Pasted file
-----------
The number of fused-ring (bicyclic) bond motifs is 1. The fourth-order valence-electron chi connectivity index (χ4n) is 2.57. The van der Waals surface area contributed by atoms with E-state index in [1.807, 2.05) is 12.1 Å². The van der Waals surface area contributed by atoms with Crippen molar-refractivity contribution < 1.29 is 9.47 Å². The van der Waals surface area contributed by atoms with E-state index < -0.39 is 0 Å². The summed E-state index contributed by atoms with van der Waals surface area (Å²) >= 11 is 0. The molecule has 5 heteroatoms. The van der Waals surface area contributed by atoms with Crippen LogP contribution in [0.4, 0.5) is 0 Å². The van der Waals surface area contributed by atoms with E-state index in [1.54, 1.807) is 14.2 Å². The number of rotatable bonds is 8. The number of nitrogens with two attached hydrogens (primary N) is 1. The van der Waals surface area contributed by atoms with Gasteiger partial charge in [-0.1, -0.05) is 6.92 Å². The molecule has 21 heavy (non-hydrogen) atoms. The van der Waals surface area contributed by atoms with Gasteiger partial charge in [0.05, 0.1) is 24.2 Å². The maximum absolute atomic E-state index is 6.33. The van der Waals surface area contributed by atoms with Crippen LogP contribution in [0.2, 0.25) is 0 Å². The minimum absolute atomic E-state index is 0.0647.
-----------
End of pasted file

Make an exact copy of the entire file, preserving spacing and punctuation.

The number of fused-ring (bicyclic) bond motifs is 1. The fourth-order valence-electron chi connectivity index (χ4n) is 2.57. The van der Waals surface area contributed by atoms with E-state index in [1.807, 2.05) is 12.1 Å². The van der Waals surface area contributed by atoms with Crippen molar-refractivity contribution < 1.29 is 9.47 Å². The van der Waals surface area contributed by atoms with E-state index < -0.39 is 0 Å². The summed E-state index contributed by atoms with van der Waals surface area (Å²) >= 11 is 0. The molecule has 5 heteroatoms. The van der Waals surface area contributed by atoms with Crippen LogP contribution in [0.4, 0.5) is 0 Å². The van der Waals surface area contributed by atoms with E-state index in [1.54, 1.807) is 14.2 Å². The number of rotatable bonds is 8. The number of nitrogens with two attached hydrogens (primary N) is 1. The van der Waals surface area contributed by atoms with Gasteiger partial charge in [-0.1, -0.05) is 6.92 Å². The molecule has 21 heavy (non-hydrogen) atoms. The van der Waals surface area contributed by atoms with Gasteiger partial charge in [0.05, 0.1) is 24.2 Å². The maximum absolute atomic E-state index is 6.33. The van der Waals surface area contributed by atoms with Crippen LogP contribution in [0.2, 0.25) is 0 Å². The minimum absolute atomic E-state index is 0.0647.